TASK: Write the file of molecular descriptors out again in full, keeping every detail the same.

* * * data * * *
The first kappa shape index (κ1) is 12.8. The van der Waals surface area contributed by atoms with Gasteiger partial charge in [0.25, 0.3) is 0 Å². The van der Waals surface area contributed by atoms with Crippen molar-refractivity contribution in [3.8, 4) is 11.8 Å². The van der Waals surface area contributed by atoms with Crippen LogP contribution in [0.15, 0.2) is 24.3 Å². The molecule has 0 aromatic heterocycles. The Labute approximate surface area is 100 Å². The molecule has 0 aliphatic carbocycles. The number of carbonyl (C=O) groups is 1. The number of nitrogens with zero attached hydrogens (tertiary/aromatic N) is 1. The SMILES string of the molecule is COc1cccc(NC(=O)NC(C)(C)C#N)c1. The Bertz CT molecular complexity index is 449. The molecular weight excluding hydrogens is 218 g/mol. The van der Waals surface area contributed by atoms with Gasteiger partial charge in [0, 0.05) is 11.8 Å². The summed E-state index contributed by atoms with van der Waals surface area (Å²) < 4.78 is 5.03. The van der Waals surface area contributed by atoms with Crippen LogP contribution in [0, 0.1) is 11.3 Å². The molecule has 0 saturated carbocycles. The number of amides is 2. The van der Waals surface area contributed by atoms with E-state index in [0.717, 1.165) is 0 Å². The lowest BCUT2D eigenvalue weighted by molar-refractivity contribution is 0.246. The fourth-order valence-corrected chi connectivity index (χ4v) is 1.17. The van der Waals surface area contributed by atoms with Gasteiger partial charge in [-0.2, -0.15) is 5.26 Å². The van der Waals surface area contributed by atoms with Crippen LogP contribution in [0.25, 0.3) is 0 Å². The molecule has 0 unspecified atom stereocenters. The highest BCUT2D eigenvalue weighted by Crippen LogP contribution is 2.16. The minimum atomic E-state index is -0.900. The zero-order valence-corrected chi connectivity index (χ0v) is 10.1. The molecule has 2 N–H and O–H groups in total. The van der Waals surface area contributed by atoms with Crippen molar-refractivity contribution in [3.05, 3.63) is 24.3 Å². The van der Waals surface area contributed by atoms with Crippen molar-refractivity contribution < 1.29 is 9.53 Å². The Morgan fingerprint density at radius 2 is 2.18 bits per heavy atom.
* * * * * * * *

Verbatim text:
The first kappa shape index (κ1) is 12.8. The van der Waals surface area contributed by atoms with Gasteiger partial charge in [0.25, 0.3) is 0 Å². The van der Waals surface area contributed by atoms with Crippen molar-refractivity contribution in [3.8, 4) is 11.8 Å². The van der Waals surface area contributed by atoms with Crippen LogP contribution in [0.15, 0.2) is 24.3 Å². The molecule has 0 aromatic heterocycles. The Labute approximate surface area is 100 Å². The molecule has 0 aliphatic carbocycles. The number of carbonyl (C=O) groups is 1. The number of nitrogens with zero attached hydrogens (tertiary/aromatic N) is 1. The SMILES string of the molecule is COc1cccc(NC(=O)NC(C)(C)C#N)c1. The Bertz CT molecular complexity index is 449. The molecular weight excluding hydrogens is 218 g/mol. The van der Waals surface area contributed by atoms with Gasteiger partial charge in [0, 0.05) is 11.8 Å². The summed E-state index contributed by atoms with van der Waals surface area (Å²) < 4.78 is 5.03. The van der Waals surface area contributed by atoms with Crippen LogP contribution in [0, 0.1) is 11.3 Å². The molecule has 0 saturated carbocycles. The number of amides is 2. The van der Waals surface area contributed by atoms with E-state index in [0.717, 1.165) is 0 Å². The lowest BCUT2D eigenvalue weighted by molar-refractivity contribution is 0.246. The fourth-order valence-corrected chi connectivity index (χ4v) is 1.17. The van der Waals surface area contributed by atoms with Gasteiger partial charge in [-0.2, -0.15) is 5.26 Å². The van der Waals surface area contributed by atoms with Crippen LogP contribution in [0.25, 0.3) is 0 Å². The molecule has 0 unspecified atom stereocenters. The highest BCUT2D eigenvalue weighted by Crippen LogP contribution is 2.16. The minimum atomic E-state index is -0.900. The zero-order valence-corrected chi connectivity index (χ0v) is 10.1. The molecule has 2 N–H and O–H groups in total. The van der Waals surface area contributed by atoms with Crippen molar-refractivity contribution in [3.05, 3.63) is 24.3 Å². The van der Waals surface area contributed by atoms with Crippen molar-refractivity contribution < 1.29 is 9.53 Å². The Morgan fingerprint density at radius 2 is 2.18 bits per heavy atom.